• Microfiber cloths marketed as cleaning cloths, such as Modern Magic® MicroFiber Cleaning Cloths by Modern Plastics, Inc. located in Bridgeport, Conn.; the MicroFiber Cleaning Cloths of TAP Plastics, Inc. located in Stockton, Calif.; or, the Scoth-Brite® MicroFiber Cleaning Cloths of 3M, Inc. located in St. Paul, Minn.
    • OFO-3 Micro Fiber made by Oimo Industrial Co., Ltd., located in Taipei, Taiwan, a cloth made of mechanically split microfiber made from a PET/nylon bicomponent fiber that is hydraulically needled, splitting the fiber into 166 parts, according to supplier information at http://www.allproducts.com/household/oimo/22-ofo-3.html (viewed on May 17, 2004).

Microfibers may be made from numerous polymers such as cellulose (e.g., lyocell solvent-spun fibers), polyolefins, polyamides, polyesters, PHA, polylactic acid, acrylic, and the like. Microfibers may also include electrospun fibers, which are also referred to as nanofibers.

Known loop materials that may be adapted for use in a landing layer of the present invention include the loop materials disclosed in U.S. Pat. No. 5,622,578, issued to Thomas on Apr. 22, 1997. The loops, as disclosed in the patent document, are manufactured by the process of extruding liquid material through the apertures of a depositing member onto a moving substrate to form the base of the loop, stretching the liquid material in a direction parallel to the plane of the substrate, severing the stretched material to form a distal end which fuses with an adjacent amount of stretched material to form a loop.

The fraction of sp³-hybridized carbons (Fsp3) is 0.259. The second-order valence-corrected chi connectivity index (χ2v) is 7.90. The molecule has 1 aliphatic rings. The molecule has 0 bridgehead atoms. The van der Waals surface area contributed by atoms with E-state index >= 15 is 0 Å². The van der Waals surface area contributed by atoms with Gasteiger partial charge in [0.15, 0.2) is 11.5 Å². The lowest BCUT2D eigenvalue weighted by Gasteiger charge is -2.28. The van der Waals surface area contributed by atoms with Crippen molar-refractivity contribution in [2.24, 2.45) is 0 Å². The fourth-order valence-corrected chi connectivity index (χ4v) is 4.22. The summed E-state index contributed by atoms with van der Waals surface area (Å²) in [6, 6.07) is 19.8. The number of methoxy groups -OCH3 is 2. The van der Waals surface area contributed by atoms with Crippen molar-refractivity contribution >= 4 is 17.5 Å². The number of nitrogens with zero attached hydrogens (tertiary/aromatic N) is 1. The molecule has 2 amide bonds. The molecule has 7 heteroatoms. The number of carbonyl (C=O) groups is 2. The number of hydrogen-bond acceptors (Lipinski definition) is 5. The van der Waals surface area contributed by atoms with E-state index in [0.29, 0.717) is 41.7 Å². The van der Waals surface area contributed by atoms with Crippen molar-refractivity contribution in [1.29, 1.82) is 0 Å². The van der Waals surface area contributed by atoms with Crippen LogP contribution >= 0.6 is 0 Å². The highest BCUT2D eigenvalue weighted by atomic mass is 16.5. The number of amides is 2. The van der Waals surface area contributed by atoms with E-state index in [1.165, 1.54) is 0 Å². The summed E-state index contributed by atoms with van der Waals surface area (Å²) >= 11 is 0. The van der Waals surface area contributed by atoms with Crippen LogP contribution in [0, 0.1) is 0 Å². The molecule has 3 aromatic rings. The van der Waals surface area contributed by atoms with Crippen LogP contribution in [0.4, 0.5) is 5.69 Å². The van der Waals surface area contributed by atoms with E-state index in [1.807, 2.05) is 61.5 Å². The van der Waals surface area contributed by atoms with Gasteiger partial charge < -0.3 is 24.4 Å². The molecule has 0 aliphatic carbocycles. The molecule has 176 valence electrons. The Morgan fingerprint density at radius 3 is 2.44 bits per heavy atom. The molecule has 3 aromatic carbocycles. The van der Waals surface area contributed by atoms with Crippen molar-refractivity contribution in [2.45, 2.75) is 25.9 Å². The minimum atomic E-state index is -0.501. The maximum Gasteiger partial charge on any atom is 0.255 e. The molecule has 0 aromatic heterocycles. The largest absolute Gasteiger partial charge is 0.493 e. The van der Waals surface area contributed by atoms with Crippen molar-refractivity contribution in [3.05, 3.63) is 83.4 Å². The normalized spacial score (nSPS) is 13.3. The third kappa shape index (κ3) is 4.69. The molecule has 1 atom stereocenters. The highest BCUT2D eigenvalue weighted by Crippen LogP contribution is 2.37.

Loop materials that may be adapted for use in a landing layer of the present invention may include laminates of nonwoven materials, such as nonwoven webs joined to films or multiple layers of fibrous nonwoven webs. Such laminated may include those disclosed in U.S. Patent Application Publication No. 2003/0077430, published by Grimm et al. on Apr. 24, 2003, the disclosure of which is incorporated by reference to the extent that it is non-contradictory herewith. The laminates disclosed in Grimm et al. document comprise at least one layer of a polyolefin endless filament nonwoven fabric, such as a polypropylene endless filament nonwoven fabric, having a maximum tensile strength in the machine running direction that is at least as great as crosswise to that direction (e.g., in a ratio of about 1:1 to about 2.5:1), and made up essentially of fibers having a titer of less than about 4.5 dtex, such as in the range of about 0.8 dtex to about 4.4 dtex, more specifically from about 1.5 dtex to about 2.8 dtex, as well as a second layer of a nonwoven fabric that is bonded to the first layer, which includes a sheet of crimped, such as two-dimensionally and/or spirally crimped, staple fibers made of polyolefins, and whose crimped fibers are coarser than the fibers of the nonwoven fabric of the first layer, and can have titer of about 3.3 dtex to about 20 dtex, more specifically about 5.0 dtex to about 12.0 dtex, whereby the at least two nonwoven fabric layers may be bonded to one another at the common interface by bonding in the form of a predetermined pattern. The second layer can act as the loop layer in the material of the Grimm et al. document.